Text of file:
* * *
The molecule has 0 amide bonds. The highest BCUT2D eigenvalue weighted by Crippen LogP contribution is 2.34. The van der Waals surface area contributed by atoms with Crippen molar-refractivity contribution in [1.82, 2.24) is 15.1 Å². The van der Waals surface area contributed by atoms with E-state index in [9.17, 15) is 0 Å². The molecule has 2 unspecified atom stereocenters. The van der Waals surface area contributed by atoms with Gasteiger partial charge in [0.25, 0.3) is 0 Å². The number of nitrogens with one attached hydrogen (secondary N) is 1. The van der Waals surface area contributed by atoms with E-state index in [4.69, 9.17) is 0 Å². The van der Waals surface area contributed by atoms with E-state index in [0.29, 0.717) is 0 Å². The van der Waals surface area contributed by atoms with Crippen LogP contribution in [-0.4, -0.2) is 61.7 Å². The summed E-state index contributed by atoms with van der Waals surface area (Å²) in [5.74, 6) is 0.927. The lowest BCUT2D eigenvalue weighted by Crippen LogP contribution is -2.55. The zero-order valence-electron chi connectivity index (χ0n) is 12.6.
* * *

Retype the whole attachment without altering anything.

The molecule has 0 amide bonds. The highest BCUT2D eigenvalue weighted by Crippen LogP contribution is 2.34. The van der Waals surface area contributed by atoms with Crippen molar-refractivity contribution in [1.82, 2.24) is 15.1 Å². The van der Waals surface area contributed by atoms with E-state index in [9.17, 15) is 0 Å². The molecule has 2 unspecified atom stereocenters. The van der Waals surface area contributed by atoms with Gasteiger partial charge in [0.25, 0.3) is 0 Å². The number of nitrogens with one attached hydrogen (secondary N) is 1. The van der Waals surface area contributed by atoms with E-state index in [4.69, 9.17) is 0 Å². The van der Waals surface area contributed by atoms with E-state index in [0.29, 0.717) is 0 Å². The van der Waals surface area contributed by atoms with Crippen LogP contribution in [-0.4, -0.2) is 61.7 Å². The summed E-state index contributed by atoms with van der Waals surface area (Å²) in [5.74, 6) is 0.927. The lowest BCUT2D eigenvalue weighted by Crippen LogP contribution is -2.55. The zero-order valence-electron chi connectivity index (χ0n) is 12.6.